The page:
The results from Georgia Regents Health System’s second Employee Engagement Survey are in, and senior leadership is very pleased.
“We’re actually seeing the fruits of the labor, that action planning has resulted in improvement,” said Susan Norton, Enterprise Vice-President, Human Resources. “We’ve made dramatic improvement in a very short period of time.”
The survey’s intent was to receive feedback from health system employees in order to better understand how they view the organization and then to prioritize those responses and engage in action planning with the goal of improving our employees’ experience with their work environment
It had been 12 years since an engagement survey had been conducted for the health system, and the 2013 results showed room for improvement, with the health system finishing in the 8th percentile of similar institutions nationwide.
Leadership viewed those numbers as an opportunity to move forward.
“From my perspective, I wanted to see this happen here in our organization because our personnel are our most important asset and I value the voice of every one of our employees,” said Steven Scott, Chief Operating Officer, Georgia Regents Medical Center.
In the past, he said, there was no systematized way to tap into our employees’ experience other than through anecdotal commentary or information gleaned from exit interviews. By that time, it was often too late to make changes.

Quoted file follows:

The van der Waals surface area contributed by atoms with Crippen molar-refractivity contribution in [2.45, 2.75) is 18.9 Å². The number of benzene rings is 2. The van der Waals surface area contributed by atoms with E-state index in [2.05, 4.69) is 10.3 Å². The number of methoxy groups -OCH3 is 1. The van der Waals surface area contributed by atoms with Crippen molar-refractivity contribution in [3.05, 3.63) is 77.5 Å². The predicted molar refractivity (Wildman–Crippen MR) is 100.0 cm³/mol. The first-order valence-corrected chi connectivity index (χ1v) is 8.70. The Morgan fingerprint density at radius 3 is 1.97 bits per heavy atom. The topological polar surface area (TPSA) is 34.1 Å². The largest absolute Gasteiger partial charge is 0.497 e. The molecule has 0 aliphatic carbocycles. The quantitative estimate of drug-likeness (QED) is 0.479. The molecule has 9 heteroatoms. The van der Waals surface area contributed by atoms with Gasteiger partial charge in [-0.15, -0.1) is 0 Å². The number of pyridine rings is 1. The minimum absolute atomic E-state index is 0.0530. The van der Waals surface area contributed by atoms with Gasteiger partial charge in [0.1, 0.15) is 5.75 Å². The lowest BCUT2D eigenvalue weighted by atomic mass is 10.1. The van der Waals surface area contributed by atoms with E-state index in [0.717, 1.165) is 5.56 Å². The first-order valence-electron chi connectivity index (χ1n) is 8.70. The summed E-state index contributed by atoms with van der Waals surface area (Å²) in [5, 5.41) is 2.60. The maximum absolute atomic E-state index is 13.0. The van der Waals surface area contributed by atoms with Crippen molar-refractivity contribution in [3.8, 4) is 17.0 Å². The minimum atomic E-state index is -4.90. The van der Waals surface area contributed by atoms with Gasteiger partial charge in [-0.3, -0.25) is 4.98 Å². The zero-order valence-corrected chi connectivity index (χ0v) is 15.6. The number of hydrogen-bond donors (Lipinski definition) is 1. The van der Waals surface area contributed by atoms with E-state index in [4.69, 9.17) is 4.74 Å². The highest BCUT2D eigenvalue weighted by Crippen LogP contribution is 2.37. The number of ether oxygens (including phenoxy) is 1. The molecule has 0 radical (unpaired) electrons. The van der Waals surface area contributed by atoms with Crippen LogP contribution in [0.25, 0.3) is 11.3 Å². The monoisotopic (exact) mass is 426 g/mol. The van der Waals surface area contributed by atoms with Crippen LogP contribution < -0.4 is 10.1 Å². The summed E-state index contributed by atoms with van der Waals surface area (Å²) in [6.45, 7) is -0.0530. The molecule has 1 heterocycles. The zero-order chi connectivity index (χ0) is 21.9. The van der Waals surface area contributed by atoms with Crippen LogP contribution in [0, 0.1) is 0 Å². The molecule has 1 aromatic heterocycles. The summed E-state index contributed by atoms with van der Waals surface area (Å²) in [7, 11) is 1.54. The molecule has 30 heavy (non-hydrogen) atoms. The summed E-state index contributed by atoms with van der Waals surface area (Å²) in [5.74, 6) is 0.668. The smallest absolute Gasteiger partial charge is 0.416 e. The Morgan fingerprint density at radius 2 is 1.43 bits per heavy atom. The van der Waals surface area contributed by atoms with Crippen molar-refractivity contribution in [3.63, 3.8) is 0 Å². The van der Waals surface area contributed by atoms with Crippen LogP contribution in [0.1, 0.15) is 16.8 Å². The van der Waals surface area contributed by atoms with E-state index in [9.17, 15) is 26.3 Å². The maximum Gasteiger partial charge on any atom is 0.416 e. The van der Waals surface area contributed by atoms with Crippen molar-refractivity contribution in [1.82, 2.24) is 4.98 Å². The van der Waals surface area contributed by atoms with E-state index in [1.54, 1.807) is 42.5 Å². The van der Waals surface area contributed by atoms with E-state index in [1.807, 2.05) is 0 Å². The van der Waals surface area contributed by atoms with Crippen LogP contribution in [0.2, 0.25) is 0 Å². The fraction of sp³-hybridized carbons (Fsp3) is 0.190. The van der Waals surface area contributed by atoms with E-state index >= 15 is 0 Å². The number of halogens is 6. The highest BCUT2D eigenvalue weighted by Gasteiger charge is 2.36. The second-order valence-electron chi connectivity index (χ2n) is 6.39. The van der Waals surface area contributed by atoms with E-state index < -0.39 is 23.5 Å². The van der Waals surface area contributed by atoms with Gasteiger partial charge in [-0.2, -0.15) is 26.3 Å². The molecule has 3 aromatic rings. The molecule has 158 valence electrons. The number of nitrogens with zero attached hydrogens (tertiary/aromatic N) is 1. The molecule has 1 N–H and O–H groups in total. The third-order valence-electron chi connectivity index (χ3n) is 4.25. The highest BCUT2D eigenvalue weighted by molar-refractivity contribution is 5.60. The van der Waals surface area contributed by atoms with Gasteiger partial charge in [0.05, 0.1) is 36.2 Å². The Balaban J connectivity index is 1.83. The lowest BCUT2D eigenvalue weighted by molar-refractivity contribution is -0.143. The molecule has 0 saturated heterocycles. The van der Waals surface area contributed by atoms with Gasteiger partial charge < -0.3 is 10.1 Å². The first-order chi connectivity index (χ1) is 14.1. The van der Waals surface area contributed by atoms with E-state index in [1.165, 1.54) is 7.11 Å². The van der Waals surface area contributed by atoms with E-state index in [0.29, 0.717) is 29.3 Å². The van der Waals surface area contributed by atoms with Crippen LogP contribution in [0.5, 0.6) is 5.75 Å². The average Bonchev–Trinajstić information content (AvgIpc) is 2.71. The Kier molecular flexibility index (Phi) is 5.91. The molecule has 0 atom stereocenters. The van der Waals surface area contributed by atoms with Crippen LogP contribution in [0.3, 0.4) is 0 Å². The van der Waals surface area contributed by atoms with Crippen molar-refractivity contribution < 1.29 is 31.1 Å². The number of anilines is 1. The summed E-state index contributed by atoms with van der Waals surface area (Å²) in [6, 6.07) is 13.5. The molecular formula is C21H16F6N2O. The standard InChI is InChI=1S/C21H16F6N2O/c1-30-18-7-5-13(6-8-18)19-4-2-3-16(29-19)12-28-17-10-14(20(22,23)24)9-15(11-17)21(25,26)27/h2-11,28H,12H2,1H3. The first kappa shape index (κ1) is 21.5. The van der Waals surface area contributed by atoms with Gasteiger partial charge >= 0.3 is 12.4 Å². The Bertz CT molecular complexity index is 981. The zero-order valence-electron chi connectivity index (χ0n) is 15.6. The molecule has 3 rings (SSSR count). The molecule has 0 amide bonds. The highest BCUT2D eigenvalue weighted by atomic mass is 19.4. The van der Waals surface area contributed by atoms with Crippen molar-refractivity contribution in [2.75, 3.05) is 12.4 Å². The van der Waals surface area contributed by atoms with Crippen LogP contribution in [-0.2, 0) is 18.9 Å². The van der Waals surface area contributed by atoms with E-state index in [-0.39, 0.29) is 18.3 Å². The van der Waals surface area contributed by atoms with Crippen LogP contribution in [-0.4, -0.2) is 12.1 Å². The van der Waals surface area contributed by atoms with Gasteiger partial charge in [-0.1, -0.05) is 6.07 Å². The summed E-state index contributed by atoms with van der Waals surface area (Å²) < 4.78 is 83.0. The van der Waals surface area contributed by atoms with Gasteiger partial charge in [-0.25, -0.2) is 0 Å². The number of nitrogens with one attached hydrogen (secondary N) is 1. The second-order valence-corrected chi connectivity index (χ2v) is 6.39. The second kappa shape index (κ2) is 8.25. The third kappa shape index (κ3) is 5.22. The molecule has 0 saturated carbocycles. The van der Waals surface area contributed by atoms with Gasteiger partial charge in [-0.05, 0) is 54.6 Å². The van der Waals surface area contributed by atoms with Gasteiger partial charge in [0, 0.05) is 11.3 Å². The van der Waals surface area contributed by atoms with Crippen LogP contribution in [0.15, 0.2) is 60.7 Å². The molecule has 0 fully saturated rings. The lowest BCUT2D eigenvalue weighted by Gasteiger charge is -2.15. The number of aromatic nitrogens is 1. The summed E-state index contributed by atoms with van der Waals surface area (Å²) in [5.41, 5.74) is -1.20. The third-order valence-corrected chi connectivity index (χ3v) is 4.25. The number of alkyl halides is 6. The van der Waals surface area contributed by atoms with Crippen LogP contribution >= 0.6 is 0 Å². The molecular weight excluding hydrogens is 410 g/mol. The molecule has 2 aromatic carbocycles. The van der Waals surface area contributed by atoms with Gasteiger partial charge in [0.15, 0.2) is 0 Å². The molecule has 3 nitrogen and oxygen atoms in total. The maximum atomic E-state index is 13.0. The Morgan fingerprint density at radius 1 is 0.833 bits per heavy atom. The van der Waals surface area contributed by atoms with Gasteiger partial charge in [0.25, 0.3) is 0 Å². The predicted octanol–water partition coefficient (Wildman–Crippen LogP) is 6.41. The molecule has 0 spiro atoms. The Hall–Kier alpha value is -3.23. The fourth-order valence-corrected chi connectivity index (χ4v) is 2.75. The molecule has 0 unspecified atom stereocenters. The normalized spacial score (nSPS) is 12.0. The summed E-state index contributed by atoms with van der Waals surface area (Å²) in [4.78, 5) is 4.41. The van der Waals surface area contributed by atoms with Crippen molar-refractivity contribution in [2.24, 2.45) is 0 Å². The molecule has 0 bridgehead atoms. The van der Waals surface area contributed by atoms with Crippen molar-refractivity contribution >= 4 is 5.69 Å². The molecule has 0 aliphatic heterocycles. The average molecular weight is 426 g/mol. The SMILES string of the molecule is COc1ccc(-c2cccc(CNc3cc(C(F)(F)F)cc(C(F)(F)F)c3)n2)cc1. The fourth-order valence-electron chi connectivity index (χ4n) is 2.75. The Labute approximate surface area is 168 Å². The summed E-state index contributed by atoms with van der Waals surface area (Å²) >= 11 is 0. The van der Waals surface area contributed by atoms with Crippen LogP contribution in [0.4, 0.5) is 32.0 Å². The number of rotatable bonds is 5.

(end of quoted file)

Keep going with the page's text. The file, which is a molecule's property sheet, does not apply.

“That’s why I thought it was important not only to establish a survey process here, but also to demonstrate to our employees that senior leadership is interested in their point of view as it relates to improving our collective work environment,” Scott said.
After just seven months of focused attention, the health system jumped from the 8th percentile to the 26th percentile nationally.
“According to our engagement consultant, this performance represents a significant jump compared to her other clients,” Norton said. “For us to have also gone from 3.81 to 3.99 on a five-point scale in just seven months of action planning is huge.”
Not only did the organization jump to the next quartile and improve from Tier 3 to Tier 2, every single item in the survey went up.
“Last year, we only had 17 units in Tier 1 (the highest tier), and this year, we have 40,” Norton said. “Last year, we had 62 in Tier 2, and we have 114 this year. And last year, almost two-thirds of our organization was Tier 3, and we’ve dropped that down to 39 percent.”
Survey results have been made available to the management team, and all employees should expect to be receiving their departmental results from their managers very soon.
According to Scott, this organizational progress should be encouraging to everyone associated with the health system.
“We look forward to continuing to improve until we’ve become a Tier I organization with the majority of our work units in Tier I as well,” he said.